Movie reviews: Batman v Superman: Dawn of Justice, My Big Fat Greek Wedding 2, Disorder

Batman v Superman: Dawn of Justice 2/5

Movie reviews: Batman v Superman: Dawn of Justice, My Big Fat Greek Wedding 2, Disorder

A follow up to Zack Snyder’s Man Of Steel but, confusingly, not to Christopher Nolan’s The Dark Knight Rises, Batman v Superman (12A) is set up as a flagship movie for a new franchise to rival the Marvel’s Avengers series, introducing Wonder Woman, Aquaman, The Flash and more in the process.

It is, frankly, a mess.

Bruce Wayne (Ben Affleck) arrives in Metropolis to witness the collateral damage and deaths caused from the battle between Superman (Henry Cavill) and General Zod (Michael Shannon) at the close of Man Of Steel.

Wayne/Batman, along with Senator Finch (Holly Hunter), believes that Superman cannot go unchecked and sets out to rob him of his power, while a young Lex Luthor (a jittery Jesse Eisenberg), harbors secret plans to create his own super villain…

The problems are legion.

The absurdity of the premise can’t be outflanked by the serious, downbeat tone — this idea might work in a comic but finding a reason for these two superheroes to become enemies was always going to be difficult for the screen.

Batman’s motivation (people were killed as Superman attempted to save the world) isn’t strong enough to drive the whopping two-and-a-half hour long narrative, which would be a lot shorter if not for Snyder’s style; the flashy slow motion hampers momentum and his tendency for close ups of unimportant objects is distracting.

The belated shoehorning of Wonder Woman (Gal Gadot) and other future heroes into the mix come at the most silliest moment: just as the audience gear up for the titular showdown, Snyder cuts away to her on the internet.

Indicative of the bizarre decision making throughout.

But there are gems to be found: Affleck’s Bruce Wayne/Batman is a more haunted figure than before — unshaven, empty and lost, and the theme that to be all-powerful means one cannot be all-good is a weighty one to explore for what is essentially a kids movie. Bloated, joyless, and noisy.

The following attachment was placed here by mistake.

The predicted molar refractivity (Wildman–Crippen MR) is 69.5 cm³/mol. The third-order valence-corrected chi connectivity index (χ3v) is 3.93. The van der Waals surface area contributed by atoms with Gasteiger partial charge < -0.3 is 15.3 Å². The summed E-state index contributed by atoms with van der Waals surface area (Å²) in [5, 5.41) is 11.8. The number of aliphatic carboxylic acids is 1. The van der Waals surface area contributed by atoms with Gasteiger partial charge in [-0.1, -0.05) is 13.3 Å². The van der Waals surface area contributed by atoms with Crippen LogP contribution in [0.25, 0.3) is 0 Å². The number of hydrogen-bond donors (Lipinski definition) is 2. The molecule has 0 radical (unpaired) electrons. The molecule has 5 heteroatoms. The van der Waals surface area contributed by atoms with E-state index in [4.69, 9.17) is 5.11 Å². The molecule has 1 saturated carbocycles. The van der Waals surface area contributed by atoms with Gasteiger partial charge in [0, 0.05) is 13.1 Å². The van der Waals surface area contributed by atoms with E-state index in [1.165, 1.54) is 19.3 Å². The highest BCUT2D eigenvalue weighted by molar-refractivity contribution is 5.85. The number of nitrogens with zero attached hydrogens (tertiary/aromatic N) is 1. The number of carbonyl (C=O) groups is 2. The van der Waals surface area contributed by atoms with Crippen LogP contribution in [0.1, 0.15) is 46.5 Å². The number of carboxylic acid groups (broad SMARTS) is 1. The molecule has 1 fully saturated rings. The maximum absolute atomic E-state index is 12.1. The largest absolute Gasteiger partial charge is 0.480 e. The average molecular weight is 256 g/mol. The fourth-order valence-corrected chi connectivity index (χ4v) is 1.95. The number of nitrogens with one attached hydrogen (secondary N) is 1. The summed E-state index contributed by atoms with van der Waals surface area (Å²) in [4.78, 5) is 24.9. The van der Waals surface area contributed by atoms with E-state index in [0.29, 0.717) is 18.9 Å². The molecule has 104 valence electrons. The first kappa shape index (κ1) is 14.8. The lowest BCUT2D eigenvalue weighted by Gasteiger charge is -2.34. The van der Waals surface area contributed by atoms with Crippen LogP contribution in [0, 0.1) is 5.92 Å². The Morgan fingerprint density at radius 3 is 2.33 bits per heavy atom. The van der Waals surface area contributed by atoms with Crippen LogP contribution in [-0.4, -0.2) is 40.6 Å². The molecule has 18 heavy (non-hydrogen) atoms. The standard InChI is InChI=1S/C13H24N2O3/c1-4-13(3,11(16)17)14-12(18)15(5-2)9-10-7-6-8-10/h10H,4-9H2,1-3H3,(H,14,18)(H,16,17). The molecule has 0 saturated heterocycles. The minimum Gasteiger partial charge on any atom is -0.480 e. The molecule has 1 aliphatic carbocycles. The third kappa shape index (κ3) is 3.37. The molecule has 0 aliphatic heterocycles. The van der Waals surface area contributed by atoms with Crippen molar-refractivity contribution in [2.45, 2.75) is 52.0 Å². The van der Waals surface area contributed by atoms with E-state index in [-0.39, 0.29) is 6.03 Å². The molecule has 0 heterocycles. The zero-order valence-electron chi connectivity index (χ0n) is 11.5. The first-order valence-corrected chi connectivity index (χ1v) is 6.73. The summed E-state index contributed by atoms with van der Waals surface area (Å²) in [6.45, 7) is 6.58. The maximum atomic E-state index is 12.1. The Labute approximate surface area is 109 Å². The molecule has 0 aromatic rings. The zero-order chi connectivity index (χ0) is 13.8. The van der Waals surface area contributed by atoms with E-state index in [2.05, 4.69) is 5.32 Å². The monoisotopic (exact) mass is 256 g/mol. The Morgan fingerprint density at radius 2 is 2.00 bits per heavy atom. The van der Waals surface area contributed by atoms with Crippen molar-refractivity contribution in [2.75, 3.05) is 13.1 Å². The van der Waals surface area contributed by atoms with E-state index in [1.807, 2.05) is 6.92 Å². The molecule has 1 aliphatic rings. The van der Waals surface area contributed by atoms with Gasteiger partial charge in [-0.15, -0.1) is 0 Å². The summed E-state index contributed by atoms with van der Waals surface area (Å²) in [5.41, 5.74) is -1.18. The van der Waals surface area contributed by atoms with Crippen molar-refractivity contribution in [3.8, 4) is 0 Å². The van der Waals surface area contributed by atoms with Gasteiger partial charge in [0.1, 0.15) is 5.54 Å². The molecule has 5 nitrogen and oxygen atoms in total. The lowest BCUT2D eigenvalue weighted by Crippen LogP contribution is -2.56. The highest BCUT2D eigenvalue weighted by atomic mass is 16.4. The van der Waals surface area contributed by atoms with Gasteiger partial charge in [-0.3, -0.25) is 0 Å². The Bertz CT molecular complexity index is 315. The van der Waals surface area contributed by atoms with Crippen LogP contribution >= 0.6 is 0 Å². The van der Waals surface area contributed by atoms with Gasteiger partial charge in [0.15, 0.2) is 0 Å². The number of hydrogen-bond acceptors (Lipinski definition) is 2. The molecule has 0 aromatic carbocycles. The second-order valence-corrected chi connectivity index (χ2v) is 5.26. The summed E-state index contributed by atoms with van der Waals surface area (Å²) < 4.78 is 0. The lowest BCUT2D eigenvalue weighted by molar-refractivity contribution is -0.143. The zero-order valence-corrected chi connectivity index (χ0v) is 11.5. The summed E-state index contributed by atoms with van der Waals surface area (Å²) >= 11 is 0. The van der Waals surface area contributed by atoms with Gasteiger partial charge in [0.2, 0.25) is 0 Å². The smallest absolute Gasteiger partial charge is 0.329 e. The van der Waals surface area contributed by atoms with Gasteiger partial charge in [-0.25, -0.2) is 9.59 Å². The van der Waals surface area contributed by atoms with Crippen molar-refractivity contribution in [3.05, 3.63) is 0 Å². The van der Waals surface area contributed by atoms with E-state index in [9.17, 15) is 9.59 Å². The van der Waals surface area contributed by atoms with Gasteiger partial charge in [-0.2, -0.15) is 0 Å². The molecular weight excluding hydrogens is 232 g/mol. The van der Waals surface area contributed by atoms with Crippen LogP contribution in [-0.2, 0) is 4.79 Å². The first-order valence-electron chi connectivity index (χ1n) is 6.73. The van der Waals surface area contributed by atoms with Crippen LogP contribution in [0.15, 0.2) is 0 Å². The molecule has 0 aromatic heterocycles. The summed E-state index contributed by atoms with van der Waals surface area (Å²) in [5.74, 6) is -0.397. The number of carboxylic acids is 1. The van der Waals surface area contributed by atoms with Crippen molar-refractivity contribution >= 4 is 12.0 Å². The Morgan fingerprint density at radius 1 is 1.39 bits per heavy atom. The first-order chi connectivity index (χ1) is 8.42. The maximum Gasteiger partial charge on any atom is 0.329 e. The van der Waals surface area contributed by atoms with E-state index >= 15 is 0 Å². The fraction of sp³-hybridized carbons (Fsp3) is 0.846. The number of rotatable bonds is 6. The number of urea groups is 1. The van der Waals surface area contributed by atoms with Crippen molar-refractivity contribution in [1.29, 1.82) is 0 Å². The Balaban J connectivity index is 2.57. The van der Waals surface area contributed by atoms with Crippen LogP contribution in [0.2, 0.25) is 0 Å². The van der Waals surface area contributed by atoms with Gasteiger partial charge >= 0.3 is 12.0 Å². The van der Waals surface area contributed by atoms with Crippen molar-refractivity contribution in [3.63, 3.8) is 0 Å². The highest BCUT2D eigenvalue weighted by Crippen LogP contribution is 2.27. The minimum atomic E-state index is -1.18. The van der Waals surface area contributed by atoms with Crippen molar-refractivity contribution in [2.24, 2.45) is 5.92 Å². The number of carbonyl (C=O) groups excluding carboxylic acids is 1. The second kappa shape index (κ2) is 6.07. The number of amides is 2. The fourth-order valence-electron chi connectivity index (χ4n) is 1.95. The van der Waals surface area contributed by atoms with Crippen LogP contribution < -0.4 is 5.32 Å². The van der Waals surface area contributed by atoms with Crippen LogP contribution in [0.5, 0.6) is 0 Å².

A full 14 years since Toula (Nia Vardalos, who also writes here) married Ian (John Corbett) and her family are still in a state of perpetual chaos in My Big Fat Greek Wedding 2 (12A).

The nuptials this time refer not to Toula and Ian, although they have allowed the lust creep out of their marriage, but to her father Gus (Michael Constatine) and mother Maria (Lainie Kazan) who discover the priest never signed their marriage certificate.

But Maria refuses to marry Gus proper unless he proposes in a matter befitting their love…

But that’s just one subplot in a myriad of subplots that include Toula and Ian’s daughter Paris planning to move away to college, finding a date for the prom, Gus tracing his ancestry back to Alexander The Great, and Toula and Ian reigniting that elusive former passion.

Director Kirk Jones (What To Expect When You’re Expecting) can’t find a way to give one narrative precedence, however, and allows the script’s broad sit-com humour full reign.

Disorder (15A) opens with French soldier Vincent (Matthias Schoenaerts) recently returned from a tour of Afghanistan and suffering from PTSD.

Moonlighting as a security guard for Lebanese businessman Imad Whalid (Percy Kemp), the pill-popping, paranoid Vincent begins to believe that Whalid is engaged in a dirty arms deal that involves public figures in the upper reaches of French politics.

Left alone to guard Whalid’s wife Jessie (Diane Kruger) and son Ali (Zaïd Errougui-Demonsant) for a weekend, Vincent finds himself once again on the front line when Whalid’s business rivals mount a military-style attack on Whalid’s palatial mansion in the south of France.

The story, which is directed and co-written by Alice Winocour, is as old and as timeless as The Iliad, exploring as it does the necessity for brutish violence if the innocent are to sleep easy in their beds.

What makes it a compelling tale is Vincent’s tortured understanding of his propensity (and perhaps even his need) for said brutish violence: Schoenaerts has built a career on his ability to convey a sleepy-eyed malevolence, but here his hulking presence, constantly on knife-edge, is given a poignant undercurrent of self-awareness (the tattoo of ‘chaos’ on his forearm is simultaneously a warning and a cry for help).

Meanwhile, Diane Kruger provides subtly layered support as the abandoned Jessie who craves support and affection, although Jessie is a mother too, and instinctively understands, for the sake of her son, that Vincent is a barely tamed wild animal who needs to be kept at arm’s length.

Ambiguous in tone right to the very end, Disorder is both an absorbing drama and an insightful exploration of how foreign wars can impact on the home front.

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